In regard to The Life Divine, for example, Mother had said that it requires ten years of preparation to study The Life Divine. And I fully realise it. The Life Divine is in a sense a very technical book, just as Savitri also is a very technical book. One who does not know poetry in its technicality, one who does not know the perception of Sri Aurobindo in regard to the future poetry may not be able to appreciate Savitri in its technical aspects. So if one has to study Savitri for example, one has to study a good deal of background material to be able to properly appreciate Savitri. One can read Savitri for many purposes: for inspiration, for refreshment, for illumination, sporadic or — like a torchlight. You can put a torchlight and see what is just in a spot ─ a torchlight is a spotlight. So all these purposes are understood; you don’t need to be highly technically efficient in the technique of poetry. One can derive benefit from Savitri in many ways; similarly with The Life Divine also one can open any page, any particular chapter, any particular topic, and can be illuminated.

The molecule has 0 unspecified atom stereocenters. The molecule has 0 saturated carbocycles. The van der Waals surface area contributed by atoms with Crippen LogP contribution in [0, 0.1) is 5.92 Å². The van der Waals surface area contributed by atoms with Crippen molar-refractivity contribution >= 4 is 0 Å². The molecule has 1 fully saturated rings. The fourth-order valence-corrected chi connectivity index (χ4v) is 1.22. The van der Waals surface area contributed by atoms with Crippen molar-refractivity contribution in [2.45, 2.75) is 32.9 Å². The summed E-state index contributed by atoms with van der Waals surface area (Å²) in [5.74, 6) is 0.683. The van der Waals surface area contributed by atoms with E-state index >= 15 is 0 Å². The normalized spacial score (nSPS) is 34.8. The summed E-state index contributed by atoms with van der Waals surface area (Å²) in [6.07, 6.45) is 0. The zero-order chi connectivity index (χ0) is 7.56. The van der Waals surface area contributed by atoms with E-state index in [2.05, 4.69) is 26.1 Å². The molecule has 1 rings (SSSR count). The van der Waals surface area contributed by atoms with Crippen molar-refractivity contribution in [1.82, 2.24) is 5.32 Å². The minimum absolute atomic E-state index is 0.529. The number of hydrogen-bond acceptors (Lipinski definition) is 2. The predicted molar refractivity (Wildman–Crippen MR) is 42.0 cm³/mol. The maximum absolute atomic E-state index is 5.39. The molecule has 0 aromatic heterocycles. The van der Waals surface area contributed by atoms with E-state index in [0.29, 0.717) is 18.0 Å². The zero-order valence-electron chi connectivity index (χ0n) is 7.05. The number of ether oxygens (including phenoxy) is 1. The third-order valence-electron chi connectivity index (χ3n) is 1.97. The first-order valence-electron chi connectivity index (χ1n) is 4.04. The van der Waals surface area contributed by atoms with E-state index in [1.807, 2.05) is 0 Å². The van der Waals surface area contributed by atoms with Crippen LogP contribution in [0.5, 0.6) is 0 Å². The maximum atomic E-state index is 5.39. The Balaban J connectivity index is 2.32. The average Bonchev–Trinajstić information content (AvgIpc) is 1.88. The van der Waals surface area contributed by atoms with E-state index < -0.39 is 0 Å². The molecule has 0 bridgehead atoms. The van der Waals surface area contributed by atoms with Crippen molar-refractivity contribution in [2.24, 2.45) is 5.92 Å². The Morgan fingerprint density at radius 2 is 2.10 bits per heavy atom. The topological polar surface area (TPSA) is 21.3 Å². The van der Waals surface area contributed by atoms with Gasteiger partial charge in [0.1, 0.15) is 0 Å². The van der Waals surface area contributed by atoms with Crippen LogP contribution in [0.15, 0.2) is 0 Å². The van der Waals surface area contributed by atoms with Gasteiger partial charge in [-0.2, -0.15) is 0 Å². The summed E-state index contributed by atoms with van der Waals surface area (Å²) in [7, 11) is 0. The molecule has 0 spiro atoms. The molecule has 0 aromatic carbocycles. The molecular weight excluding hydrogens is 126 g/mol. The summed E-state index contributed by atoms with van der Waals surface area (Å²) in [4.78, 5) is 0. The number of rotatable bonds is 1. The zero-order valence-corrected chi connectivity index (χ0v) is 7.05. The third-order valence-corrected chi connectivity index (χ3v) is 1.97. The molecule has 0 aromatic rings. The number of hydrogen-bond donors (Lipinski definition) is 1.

But to understand The Life Divine properly, one has to have a good technical knowledge of many things. First of all, one needs to learn what philosophy is, because it is a philosophical work, what is the method of philosophy, and the purpose of philosophy, the limitations of philosophy, philosophy and spiritual experience. This is only from the point of view of the technical understanding of The Life Divine, the very structure in which the whole Life Divine is designed. It’s like an orchestra played by a thousand musicians at the same time. Then, the subject matter of The Life Divine and this subject matter is so vast and so difficult that one needs to have a lot of background, and I can fully understand when Mother says, ‘It requires ten years preparation to be able to begin The Life Divine.’ That is why Mother started when the children were being taught at the beginning and Mother herself was reading The Life Divine; she selected to read only the last six chapters, from ‘Man and the Evolution’ to the end of the book. But all the rest was not touched upon by the Mother.